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Daniel M. Hancock, FISITA President 2004-2006 and Vice President of GM Powertrain Engineering Operations, talks about the changes resulting from alternative fuels and advanced powertrain technologies

From October 22 – 27, the FISITA 2006 World Automotive Congress took place in Yokohama, Japan. One of the major topics discussed at the Congress will be the future direction of automotive powertrain technology. Daniel M. Hancock, FISITA President 2004-2006 and Vice President of GM Powertrain Engineering Operations, talks about the changes resulting from alternative fuels and advanced powertrain technologies.

FISITA’s mission has always been to advance the technological development of the automobile. Can you give us a brief overview about the latest trends concerning alternative fuels and powertrain technologies?

Automakers continue to stretch to develop vehicles that offer lower emissions, higher fuel economy and do this at a price that the customer is willing to pay. As different regional requirements exist, a broad portfolio of powertrain technology solutions is needed. There really isn’t a single silver bullet that satisfies all customers’ needs.

In the fields of fuel economy, performance and reduced emissions, advanced internal combustion engines and transmissions are continuing to be further refined and optimized. Examples of powertrain technologies that are available today include cylinder deactivation, cam phasing, charging, port deactivation, direct injection, diesel particulate filters, six-speed transmissions, and more. The combination with electrical power paths is leading to the development of various hybrid systems to satisfy customers’ needs. Going forward, those of us in the powertrain industry will build on these technologies and add additional technologies to provide even further fuel economy and emissions improvements.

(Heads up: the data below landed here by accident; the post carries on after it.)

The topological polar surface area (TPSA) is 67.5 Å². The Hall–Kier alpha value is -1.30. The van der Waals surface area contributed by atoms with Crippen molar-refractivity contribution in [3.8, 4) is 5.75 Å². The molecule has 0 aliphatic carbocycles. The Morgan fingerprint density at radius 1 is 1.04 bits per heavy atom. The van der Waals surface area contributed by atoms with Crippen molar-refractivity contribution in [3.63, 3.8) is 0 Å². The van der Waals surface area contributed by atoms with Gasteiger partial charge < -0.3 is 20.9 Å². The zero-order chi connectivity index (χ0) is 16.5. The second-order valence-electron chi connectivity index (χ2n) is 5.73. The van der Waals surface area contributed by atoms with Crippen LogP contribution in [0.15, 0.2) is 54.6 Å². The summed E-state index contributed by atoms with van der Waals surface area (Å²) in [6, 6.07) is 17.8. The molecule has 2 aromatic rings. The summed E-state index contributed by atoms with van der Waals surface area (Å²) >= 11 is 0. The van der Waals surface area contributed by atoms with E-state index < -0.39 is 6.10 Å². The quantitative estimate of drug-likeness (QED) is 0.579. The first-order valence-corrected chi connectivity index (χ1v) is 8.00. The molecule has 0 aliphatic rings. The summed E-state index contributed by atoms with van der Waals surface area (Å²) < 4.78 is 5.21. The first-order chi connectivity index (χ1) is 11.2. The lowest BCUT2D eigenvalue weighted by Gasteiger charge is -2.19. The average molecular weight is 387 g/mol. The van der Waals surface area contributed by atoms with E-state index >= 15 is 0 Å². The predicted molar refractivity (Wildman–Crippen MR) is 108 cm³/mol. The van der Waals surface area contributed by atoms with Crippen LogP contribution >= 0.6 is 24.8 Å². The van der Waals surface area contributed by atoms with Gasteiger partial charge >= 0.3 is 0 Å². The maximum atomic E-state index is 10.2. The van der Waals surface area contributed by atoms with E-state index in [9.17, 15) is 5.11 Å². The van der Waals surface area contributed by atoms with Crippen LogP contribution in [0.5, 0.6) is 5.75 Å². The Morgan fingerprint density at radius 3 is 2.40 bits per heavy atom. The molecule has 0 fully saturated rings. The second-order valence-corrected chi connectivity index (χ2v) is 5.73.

Alternative fuels such as E85 ethanol, biodiesel, natural gas, and liquefied petroleum gas are available in the market today. As FISITA’s goals for emissions reduction and diversification of our global energy supply become more ambitious, it will lead to further development of additional alternative fuels.

In the long term, with the availability of a hydrogen economy, electrical propulsion systems powered by a fuel cell using hydrogen will be the ultimate solution. Significant technology developments are underway in order to achieve this goal.